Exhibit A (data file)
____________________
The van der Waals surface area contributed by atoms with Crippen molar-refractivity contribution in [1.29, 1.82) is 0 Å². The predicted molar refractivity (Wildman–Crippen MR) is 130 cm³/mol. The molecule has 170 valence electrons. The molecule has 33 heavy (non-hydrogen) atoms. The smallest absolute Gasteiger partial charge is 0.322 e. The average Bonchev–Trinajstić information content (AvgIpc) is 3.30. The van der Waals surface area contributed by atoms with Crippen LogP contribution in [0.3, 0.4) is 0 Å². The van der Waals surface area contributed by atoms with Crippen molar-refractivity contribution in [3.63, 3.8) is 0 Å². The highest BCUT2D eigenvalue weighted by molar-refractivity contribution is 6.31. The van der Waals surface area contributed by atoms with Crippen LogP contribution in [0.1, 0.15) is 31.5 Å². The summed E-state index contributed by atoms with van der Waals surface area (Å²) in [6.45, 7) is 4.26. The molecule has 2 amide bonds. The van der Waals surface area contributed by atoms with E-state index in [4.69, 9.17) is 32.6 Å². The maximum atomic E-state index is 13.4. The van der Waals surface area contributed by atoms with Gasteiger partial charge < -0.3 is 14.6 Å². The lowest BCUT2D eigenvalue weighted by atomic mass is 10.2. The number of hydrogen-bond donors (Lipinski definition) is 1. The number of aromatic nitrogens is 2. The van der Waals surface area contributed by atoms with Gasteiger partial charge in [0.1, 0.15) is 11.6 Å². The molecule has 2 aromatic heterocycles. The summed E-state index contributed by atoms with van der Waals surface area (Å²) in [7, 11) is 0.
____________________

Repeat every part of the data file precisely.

The van der Waals surface area contributed by atoms with Crippen molar-refractivity contribution in [1.29, 1.82) is 0 Å². The predicted molar refractivity (Wildman–Crippen MR) is 130 cm³/mol. The molecule has 170 valence electrons. The molecule has 33 heavy (non-hydrogen) atoms. The smallest absolute Gasteiger partial charge is 0.322 e. The average Bonchev–Trinajstić information content (AvgIpc) is 3.30. The van der Waals surface area contributed by atoms with Crippen LogP contribution in [0.3, 0.4) is 0 Å². The van der Waals surface area contributed by atoms with Crippen molar-refractivity contribution in [3.63, 3.8) is 0 Å². The highest BCUT2D eigenvalue weighted by molar-refractivity contribution is 6.31. The van der Waals surface area contributed by atoms with Crippen LogP contribution in [0.1, 0.15) is 31.5 Å². The summed E-state index contributed by atoms with van der Waals surface area (Å²) in [6.45, 7) is 4.26. The molecule has 2 amide bonds. The van der Waals surface area contributed by atoms with E-state index in [4.69, 9.17) is 32.6 Å². The maximum atomic E-state index is 13.4. The van der Waals surface area contributed by atoms with Gasteiger partial charge < -0.3 is 14.6 Å². The lowest BCUT2D eigenvalue weighted by atomic mass is 10.2. The number of hydrogen-bond donors (Lipinski definition) is 1. The number of aromatic nitrogens is 2. The van der Waals surface area contributed by atoms with Gasteiger partial charge in [0.1, 0.15) is 11.6 Å². The molecule has 2 aromatic heterocycles. The summed E-state index contributed by atoms with van der Waals surface area (Å²) in [7, 11) is 0.